Thursday, September 16, 2010
During the 2000 presidential campaign, Democrat Al Gore became captive of the right-wing noise machine. The activists and their media had gone honking nuts over President Clinton's sexual indiscretion. Vice President Gore thought these people mattered and so distanced his campaign from a popular Democratic president.
Never mind that 23 million jobs were added under Clinton's watch. Never mind that Clinton was leaving the budget in (SET ITAL) surplus. (END ITAL) Never mind that in the post-scandal midterm, Democrats actually gained five seats in the House. Never mind that Clinton was leaving office with a huge 66 percent approval rating, 3 percent higher than Ronald Reagan's.
Rush Limbaugh was enough to intimidate Al Gore. Not only did Gore keep Clinton off his campaign stages, but he took pot shots at him. "I keep my commitments, to my wife and to my family and to my job," Gore piously reminded audiences. (How interesting that Gore's marriage is now breaking up, but Clinton's goes on.) Gore lost an election he should have easily won.
Democrats are at it again. They have more to be depressed about this time, for sure. But their willingness to believe the right's propaganda about leading unstoppable forces -- while downplaying their own accomplishments -- will make matters only worse.
Even in the most liberal parts of America, right-wing talk dominates the airwaves. The comments on newspaper Websites are weighted with anti-liberal bile. Come an actual election, the Democrat usually wins handily, and if a Republican prevails, it's not one of the hotheads.
But Democrats are the glass-half-empty party. (The other half is Pepto-Bismol.) It's getting late in the game to convince Democrats that the public's angst about the economy and the American future isn't all about them. They still have time to perk up.
Their health care reforms guarantee access to medical care, will slow spending that is bankrupting the nation and should reduce future deficits, to boot. The financial reforms offer some protection against another economic freefall. These shouldn't be hard sells.
But you do have to sell them when the opposition is blasting these achievements 24/7. Sadly, few Democrats are blowing their horn, especially over health care, and some are actually running against that success. This is self-defeating behavior.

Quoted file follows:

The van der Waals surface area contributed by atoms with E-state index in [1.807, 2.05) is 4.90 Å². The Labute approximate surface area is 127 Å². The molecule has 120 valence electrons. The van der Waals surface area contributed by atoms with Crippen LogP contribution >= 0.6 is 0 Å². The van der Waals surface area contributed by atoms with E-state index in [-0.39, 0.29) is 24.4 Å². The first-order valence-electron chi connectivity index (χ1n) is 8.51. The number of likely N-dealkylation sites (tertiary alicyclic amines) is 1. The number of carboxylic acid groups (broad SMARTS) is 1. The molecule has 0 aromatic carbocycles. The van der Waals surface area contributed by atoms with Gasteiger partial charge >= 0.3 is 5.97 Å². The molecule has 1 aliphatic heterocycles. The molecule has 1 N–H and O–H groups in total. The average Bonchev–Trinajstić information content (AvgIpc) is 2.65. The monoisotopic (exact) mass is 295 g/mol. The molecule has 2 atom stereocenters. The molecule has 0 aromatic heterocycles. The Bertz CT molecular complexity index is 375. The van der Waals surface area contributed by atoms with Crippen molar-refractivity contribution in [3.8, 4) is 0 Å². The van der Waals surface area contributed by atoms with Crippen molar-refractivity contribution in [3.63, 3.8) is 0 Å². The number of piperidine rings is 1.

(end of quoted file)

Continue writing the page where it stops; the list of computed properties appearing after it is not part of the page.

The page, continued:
Back in March, when congressional Republicans denied Democrats an inch of cooperation on health care, their spokesmen inflated some public displeasure into surging waves of voter anger against Democrats. Fine, that's their job.
But Democrats did not have to cower when all of 300 tea party people demonstrated in March against their reforms. And so what if some loudmouths made a racket at their town hall meetings. The rudeness probably offended many gentle folks at home.
Look at those polls tracking public support for health care reform. The lines closely follow the Democrats' willingness to defend what they've done. After passage, approval for the reforms rose.
Of course, this support is now inching down. When Democratic candidates back away from their party's legislation, people assume there's something wrong with it.
Nov. 2 need not be as grim a day for Democrats as they think it will be. In special congressional elections in upstate New York and western Pennsylvania -- two blue-collar districts expected to go Republican -- Democrats won. These were real elections.
Democrats don't need a more passionate base to win elections. They need more votes. A quiet vote counts as much as a strident one. No doubt the weird Christine O'Donnell will have more enthusiastic backers in the Delaware senatorial race than Democrat Chris Coons. And chances are she'll lose.
Democrats, turn off Fox, turn off Rushbo and put something livelier in your glass. Your funk is your worst enemy.
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Views expressed in this column are those of the author, not those of Rasmussen Reports.
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